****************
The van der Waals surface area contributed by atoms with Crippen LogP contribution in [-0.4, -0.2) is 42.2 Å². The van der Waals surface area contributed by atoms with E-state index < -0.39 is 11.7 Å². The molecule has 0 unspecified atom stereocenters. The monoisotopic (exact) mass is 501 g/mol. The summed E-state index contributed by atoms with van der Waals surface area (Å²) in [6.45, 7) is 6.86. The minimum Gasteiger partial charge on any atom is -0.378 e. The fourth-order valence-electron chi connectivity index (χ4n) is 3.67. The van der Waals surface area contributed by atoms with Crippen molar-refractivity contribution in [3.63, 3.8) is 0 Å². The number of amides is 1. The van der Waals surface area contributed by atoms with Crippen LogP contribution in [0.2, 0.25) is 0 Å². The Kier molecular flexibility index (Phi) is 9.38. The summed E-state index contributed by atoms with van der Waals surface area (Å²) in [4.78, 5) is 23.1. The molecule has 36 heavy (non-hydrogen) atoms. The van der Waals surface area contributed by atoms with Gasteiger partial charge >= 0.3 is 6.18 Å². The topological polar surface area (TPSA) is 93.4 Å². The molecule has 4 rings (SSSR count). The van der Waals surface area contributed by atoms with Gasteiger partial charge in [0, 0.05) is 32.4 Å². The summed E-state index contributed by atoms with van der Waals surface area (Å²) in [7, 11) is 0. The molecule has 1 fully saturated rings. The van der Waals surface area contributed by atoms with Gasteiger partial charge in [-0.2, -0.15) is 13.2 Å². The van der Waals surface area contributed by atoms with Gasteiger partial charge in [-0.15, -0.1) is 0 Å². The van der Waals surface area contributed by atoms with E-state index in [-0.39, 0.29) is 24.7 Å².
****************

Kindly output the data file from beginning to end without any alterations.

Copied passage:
The van der Waals surface area contributed by atoms with Crippen LogP contribution in [-0.4, -0.2) is 42.2 Å². The van der Waals surface area contributed by atoms with E-state index < -0.39 is 11.7 Å². The molecule has 0 unspecified atom stereocenters. The monoisotopic (exact) mass is 501 g/mol. The summed E-state index contributed by atoms with van der Waals surface area (Å²) in [6.45, 7) is 6.86. The minimum Gasteiger partial charge on any atom is -0.378 e. The fourth-order valence-electron chi connectivity index (χ4n) is 3.67. The van der Waals surface area contributed by atoms with Crippen molar-refractivity contribution in [3.63, 3.8) is 0 Å². The number of amides is 1. The van der Waals surface area contributed by atoms with Crippen LogP contribution in [0.2, 0.25) is 0 Å². The Kier molecular flexibility index (Phi) is 9.38. The summed E-state index contributed by atoms with van der Waals surface area (Å²) in [4.78, 5) is 23.1. The molecule has 36 heavy (non-hydrogen) atoms. The van der Waals surface area contributed by atoms with Gasteiger partial charge >= 0.3 is 6.18 Å². The topological polar surface area (TPSA) is 93.4 Å². The molecule has 4 rings (SSSR count). The van der Waals surface area contributed by atoms with Gasteiger partial charge in [0, 0.05) is 32.4 Å². The summed E-state index contributed by atoms with van der Waals surface area (Å²) in [7, 11) is 0. The molecule has 1 fully saturated rings. The van der Waals surface area contributed by atoms with Gasteiger partial charge in [-0.2, -0.15) is 13.2 Å². The van der Waals surface area contributed by atoms with Gasteiger partial charge in [-0.15, -0.1) is 0 Å². The van der Waals surface area contributed by atoms with E-state index in [-0.39, 0.29) is 24.7 Å².